Ford is swatting away reports that its $11 billion restructuring could include 25,000 lost jobs, far exceeding the numbers that General Motors announced last week as part of a wave of production shutdowns at plants in North America.
The job-cut figure emerged in a research note to investors on Monday from Morgan Stanley analyst Adam Jonas, who wrote, "We estimate a large portion of Ford's restructuring actions will be focused on Ford Europe, a business we currently value at negative $7 billion. But we also expect a significant restructuring effort in North America, involving significant numbers of both salaried and hourly UAW and CAW workers."
Bloomberg reports that Ford CEO Jim Hackett said the automaker didn't give any numbers to Jones and that the company would make an interim announcement about plans for its workforce later this week. Ford in October told its employees it would cut an unstated number of salaried employees globally, including some from its North American operations. The automaker is aiming to flatten its management structure globally to empower more leaders and help spread decision-making more broadly across the organization, but company officials insist that headcount reduction figures have not yet been developed.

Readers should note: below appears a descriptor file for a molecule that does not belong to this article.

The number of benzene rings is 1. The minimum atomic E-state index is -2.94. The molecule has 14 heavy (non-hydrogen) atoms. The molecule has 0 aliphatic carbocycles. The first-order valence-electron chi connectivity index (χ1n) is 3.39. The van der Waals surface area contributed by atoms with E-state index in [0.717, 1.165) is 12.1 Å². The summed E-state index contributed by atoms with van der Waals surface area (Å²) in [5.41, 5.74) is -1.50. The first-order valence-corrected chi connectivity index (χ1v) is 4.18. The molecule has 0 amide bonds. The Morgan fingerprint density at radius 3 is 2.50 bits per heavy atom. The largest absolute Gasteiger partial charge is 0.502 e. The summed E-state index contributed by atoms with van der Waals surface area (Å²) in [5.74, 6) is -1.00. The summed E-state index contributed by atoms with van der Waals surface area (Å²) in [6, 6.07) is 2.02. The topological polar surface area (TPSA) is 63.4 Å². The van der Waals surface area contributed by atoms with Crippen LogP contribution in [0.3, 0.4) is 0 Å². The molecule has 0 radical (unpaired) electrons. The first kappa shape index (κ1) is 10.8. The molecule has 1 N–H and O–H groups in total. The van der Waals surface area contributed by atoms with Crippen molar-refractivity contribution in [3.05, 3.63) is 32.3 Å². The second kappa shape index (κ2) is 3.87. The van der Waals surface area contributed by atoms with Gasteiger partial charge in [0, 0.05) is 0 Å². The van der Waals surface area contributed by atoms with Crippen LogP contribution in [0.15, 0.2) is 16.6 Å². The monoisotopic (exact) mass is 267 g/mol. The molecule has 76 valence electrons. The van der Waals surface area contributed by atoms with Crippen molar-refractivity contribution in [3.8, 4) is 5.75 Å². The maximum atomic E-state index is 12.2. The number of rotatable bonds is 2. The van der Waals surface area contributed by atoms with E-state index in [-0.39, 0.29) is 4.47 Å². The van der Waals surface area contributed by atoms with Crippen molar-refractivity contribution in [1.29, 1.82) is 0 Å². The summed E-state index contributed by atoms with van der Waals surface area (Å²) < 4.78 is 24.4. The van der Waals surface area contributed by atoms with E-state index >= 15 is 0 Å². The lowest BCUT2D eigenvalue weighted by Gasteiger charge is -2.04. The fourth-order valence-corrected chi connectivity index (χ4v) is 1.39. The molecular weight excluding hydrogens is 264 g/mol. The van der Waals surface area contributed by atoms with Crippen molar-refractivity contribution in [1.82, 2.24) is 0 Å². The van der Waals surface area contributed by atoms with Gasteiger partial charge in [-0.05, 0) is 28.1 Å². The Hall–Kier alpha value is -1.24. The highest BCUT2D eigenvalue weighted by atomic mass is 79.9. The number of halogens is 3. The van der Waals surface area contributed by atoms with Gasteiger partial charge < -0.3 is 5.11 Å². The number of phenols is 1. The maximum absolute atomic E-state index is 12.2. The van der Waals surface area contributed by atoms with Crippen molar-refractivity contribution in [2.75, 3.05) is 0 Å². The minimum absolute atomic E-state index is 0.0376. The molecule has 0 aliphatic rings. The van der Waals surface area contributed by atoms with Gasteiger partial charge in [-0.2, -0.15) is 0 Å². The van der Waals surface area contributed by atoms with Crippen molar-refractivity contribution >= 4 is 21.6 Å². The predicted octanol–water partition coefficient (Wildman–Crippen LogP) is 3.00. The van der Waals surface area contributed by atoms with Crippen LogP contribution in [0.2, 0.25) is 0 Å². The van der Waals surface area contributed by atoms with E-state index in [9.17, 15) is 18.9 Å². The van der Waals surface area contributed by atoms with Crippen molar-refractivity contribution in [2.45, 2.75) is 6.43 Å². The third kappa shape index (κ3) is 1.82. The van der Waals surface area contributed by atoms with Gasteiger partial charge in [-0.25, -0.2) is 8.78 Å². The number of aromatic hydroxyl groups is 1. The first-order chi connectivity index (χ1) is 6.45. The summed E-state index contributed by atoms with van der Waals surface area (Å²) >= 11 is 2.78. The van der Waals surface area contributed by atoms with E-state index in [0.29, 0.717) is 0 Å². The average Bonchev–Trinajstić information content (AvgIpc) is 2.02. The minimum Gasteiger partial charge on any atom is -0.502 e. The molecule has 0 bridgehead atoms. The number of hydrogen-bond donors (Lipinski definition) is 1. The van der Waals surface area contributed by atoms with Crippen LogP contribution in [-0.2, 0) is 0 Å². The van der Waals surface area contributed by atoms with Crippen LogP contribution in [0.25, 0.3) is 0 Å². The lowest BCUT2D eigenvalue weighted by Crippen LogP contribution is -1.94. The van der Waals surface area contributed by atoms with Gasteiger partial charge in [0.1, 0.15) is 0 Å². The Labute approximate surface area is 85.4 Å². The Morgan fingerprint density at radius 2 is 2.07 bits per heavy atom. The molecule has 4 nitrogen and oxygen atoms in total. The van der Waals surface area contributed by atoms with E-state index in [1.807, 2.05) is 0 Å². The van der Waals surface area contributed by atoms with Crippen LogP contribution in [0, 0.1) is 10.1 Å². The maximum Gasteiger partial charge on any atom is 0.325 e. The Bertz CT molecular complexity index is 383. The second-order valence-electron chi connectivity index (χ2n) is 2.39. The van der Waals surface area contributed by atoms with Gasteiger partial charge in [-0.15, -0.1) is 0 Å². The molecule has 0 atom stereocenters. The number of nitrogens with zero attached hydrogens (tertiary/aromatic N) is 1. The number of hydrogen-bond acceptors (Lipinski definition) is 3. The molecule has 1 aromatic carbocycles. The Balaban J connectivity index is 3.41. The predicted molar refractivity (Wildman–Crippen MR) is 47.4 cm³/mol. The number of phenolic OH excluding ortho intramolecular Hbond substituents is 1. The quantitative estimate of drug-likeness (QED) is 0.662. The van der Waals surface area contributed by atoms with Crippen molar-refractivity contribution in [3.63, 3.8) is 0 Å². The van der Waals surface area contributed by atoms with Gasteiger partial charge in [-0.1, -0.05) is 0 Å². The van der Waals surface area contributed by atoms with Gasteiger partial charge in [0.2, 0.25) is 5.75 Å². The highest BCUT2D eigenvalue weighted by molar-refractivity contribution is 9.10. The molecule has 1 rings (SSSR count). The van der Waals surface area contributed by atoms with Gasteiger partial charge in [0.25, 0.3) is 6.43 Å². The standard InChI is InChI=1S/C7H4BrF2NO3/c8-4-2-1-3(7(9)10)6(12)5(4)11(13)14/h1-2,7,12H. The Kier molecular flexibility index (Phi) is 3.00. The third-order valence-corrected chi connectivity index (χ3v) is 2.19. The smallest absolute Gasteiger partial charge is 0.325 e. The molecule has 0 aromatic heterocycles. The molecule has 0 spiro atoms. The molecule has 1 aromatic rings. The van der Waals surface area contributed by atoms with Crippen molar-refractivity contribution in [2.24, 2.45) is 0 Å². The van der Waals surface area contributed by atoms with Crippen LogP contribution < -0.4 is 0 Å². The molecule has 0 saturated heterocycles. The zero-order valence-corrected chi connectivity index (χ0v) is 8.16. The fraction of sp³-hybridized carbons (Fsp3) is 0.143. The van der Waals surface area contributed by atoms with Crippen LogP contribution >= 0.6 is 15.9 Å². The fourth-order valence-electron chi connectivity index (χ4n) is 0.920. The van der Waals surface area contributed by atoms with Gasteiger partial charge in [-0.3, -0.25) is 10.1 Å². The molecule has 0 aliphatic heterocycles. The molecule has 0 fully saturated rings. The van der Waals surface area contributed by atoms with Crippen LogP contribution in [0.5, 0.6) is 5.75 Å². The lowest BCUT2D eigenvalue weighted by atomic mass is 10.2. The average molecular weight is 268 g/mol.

"As we have said, we are undertaking restructuring activities that could result in potential EBIT charges of $11 billion, with cash-related effects of $7 billion, over the next five years," Ford spokeswoman Karen Hampton said in a statement. "These actions will come largely outside North America. This includes the targeted and thoughtful approach we are taking to the redesign of our global salaried workforce.

"All of this work is ongoing and publishing a job-reduction figure at this point would be pure speculation."

Hackett has said he plans to slash $25.2 billion in costs by 2022. The automaker is paring most of its slow-selling sedans from its U.S. lineup as it prepares to unveil new products like the Ranger midsize pickup, new versions of the Explorer and Escape, and a battery-electric utility vehicle set for 2020.

Like GM and other automakers, Ford is grappling with dual challenges: shifting consumer tastes away from cars to trucks and utility vehicles, and the ramifications of developing electric and autonomous vehicles. Ford is also in discussions with Volkswagen about a partnership that could see VW build cars in Ford plants that have excess, unused capacity, among other things.

Ford earned a net profit of $993 million in the third quarter based largely on sales of its F-Series pickup trucks and SUVs and despite slowing sales in China.

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